Dr Chloe Mitchell, explains how an absence of empathetic leadership when it comes to mental health can damage a business:

“Discussing mental health in the workplace is of vital importance, as people are not able to leave their mental health at the door. There is a direct connection between levels of stress, working conditions, psychological safety at work, financial stress and living conditions and mental health; as well as with physical health. We are currently seeing a massive wave of silent resignations, mainly due to the absence of empathic leadership which puts the wellbeing of its workforce first.

“All the research in mental fitness and resilience shows us that people are much more likely to work harder, focus more, and give their teams and employers their best if they feel valued on a human level first. If not, the costs of presenteeism are huge and mental health deterioration profound.”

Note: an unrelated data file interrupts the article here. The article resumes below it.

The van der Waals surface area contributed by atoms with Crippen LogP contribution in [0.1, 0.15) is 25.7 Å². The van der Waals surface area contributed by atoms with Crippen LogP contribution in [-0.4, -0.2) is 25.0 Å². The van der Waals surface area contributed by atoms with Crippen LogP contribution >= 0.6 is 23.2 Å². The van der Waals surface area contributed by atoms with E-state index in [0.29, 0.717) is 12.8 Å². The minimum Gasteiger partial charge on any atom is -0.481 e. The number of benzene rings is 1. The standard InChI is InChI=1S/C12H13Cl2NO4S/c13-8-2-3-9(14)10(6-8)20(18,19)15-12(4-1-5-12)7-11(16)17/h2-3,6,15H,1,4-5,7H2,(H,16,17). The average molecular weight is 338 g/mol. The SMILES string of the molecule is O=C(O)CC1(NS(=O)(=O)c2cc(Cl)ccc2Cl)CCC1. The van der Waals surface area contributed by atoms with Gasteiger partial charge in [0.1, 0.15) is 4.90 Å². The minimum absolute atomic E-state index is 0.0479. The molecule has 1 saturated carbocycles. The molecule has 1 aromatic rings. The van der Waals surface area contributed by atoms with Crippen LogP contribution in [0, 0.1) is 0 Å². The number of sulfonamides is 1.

“Leaders need to deepen their understanding of mental health and see it as a subjective measure of happiness and wellbeing, and must realise that to ignore it leads to greater distress and causes deterioration. 

Dr Mitchell believes that to work towards avoiding overworking and burnout in business, that “everything is about pace, balance, and good daily self-care routines, including “listening to your body and ensuring you take breaks from the constant treadmill of stress.”

James Ashford agrees, saying that to put your health above your work is vital to improving mental health:

“Never check your email before addressing the most important thing for YOU today. What will make things better, even by just one degree? Put yourself first and focus on that, before anyone else. Do that day in, day out and I promise you will begin to feel better.” 

For further advice on how you can help run your businesses with fewer stress-points, more efficiency and greater consistency without overservicing, read more advice from our experts on our education and training page for accountants.